Pepper soup is the only traditional "drinking" soup in Nigeria, and though it is called pepper soup, its name hearkens more to its spiciness, for which "pepper" is the closest word in traditional Nigerian languages. Always welcome hot, I sometimes make a cold version, served in a mug, laced with honey and heady with fresh lime juice, perfect for hot weather. This spice blend is not only used for pepper soup but also for ukodo, a pottage based on pepper soup, thickened with yams, plantains, or other tubers.
I also love to fold it into softened salted butter for a spiced compound butter—perfect for slathering on toast, adding to vinaigrettes, or working into cookie, biscuit, and scone doughs. A pinch dashed into creamy desserts and caramels adds a touch of mystery and magic.
The oil expressed from the fleshy fruit of Elaeis guineensis (a native African palm) is slightly fermented, earthy, and subtly smoky in flavor, with a high smoke point and a strikingly bright orange color due to its high beta-carotene content. At room temperature, it is thick, like softened butter, turning molten with heat.
It is the base oil for most of my cooking and grounds most of my Nigerian soups and stews. I use it to toast nuts and seeds, sauté meats and greens, and perfume luscious vinaigrettes (especially with coconut milk). One of my favorite applications for this vibrant oil is in an enriched bread dough, like brioche, where it lends a saffron color and the flavors of soft smoke, paprika, and vegetal sweetness—think carrots, butternut squash, pumpkin. In Warri in the early 80s, there was a bakery called Mosheshe that offered loaves in this color; I don’t think they used palm oil, but this is my tribute to that memory.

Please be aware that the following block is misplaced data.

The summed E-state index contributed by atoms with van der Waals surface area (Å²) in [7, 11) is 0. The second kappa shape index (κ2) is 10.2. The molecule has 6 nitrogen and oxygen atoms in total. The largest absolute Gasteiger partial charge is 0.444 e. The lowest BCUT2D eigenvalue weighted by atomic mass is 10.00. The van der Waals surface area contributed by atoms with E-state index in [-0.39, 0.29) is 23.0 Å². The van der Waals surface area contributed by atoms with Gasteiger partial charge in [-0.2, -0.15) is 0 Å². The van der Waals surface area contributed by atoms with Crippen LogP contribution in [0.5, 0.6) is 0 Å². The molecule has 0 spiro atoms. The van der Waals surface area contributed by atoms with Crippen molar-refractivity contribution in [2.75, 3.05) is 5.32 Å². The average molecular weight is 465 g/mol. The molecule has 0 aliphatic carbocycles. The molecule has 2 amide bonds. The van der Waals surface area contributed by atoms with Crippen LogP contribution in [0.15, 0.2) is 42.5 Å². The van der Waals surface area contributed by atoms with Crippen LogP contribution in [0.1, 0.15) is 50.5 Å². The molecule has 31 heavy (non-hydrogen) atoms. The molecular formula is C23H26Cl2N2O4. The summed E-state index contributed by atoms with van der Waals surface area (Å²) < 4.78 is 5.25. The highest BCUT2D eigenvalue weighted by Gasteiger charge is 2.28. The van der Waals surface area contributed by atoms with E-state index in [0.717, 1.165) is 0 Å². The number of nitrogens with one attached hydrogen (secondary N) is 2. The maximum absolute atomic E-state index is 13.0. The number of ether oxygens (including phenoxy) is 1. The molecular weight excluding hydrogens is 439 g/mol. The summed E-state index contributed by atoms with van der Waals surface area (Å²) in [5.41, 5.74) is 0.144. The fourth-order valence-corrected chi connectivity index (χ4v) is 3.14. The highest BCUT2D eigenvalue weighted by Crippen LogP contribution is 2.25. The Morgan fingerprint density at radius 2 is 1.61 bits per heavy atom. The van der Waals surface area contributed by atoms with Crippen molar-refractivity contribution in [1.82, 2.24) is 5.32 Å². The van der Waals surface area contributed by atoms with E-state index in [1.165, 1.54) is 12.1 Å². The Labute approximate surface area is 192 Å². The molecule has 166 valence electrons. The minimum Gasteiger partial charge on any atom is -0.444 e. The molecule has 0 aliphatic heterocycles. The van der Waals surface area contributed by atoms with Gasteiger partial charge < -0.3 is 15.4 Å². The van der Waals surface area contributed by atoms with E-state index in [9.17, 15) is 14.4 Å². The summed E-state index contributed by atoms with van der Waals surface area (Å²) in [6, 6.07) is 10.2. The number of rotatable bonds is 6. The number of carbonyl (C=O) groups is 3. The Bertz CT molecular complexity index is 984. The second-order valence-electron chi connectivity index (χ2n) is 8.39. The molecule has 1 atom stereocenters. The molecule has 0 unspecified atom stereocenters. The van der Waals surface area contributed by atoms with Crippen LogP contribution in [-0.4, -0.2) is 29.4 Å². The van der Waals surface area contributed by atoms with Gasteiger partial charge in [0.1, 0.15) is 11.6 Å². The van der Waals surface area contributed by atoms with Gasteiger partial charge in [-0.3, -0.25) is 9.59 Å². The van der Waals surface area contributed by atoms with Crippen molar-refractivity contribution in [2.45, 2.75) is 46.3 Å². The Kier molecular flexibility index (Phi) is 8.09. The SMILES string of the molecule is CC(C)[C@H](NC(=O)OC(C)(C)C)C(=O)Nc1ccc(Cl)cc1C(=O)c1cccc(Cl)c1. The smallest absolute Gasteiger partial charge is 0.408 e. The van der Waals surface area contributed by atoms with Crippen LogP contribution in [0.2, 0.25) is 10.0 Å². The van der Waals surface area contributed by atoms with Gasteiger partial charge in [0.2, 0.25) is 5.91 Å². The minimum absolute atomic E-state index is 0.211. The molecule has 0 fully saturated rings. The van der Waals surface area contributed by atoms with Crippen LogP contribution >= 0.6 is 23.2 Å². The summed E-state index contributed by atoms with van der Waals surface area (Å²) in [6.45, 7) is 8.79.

Look for organic unrefined red palm oil—I favor Nigerian or West African brands, particularly those from the east of Nigeria, where the finest palm oil comes from. Avoid refined versions, which are fractionated, stripped of the beta-carotene, and deodorized.
I’m not entirely sure how these came to be known as “crayfish,” as they are not at all the same as the lobster's little cousin we call crayfish in North America. They are, in fact, brown and pink shrimp. Atlantic-caught, sun-dried, and sometimes seasoned and smoked, these little crustaceous creatures pack a big umami punch. As with many other dried, fermented seafood products, Nigerian crayfish are sold whole or ground and are bought as needed, for optimal freshness. They play a pivotal role in almost every Nigerian soup, from egusi and banga to "native Jollof rice"—think of it as a Nigerian paella, where these crayfish join red palm oil and dry fish, perfuming rice in an absolutely heavenly way.
One of my favorite (and one of the simplest) ways of satisfying a crayfish craving is to toast whole, dried crayfish in a dry pan until smoky, then add a pinch of salt, dry pepper, a splash of palm oil, and scent leaf (African basil). Steaming hunks of boiled yam or just-ripe plantain dipped into this oil is divine.
4. Dry pepper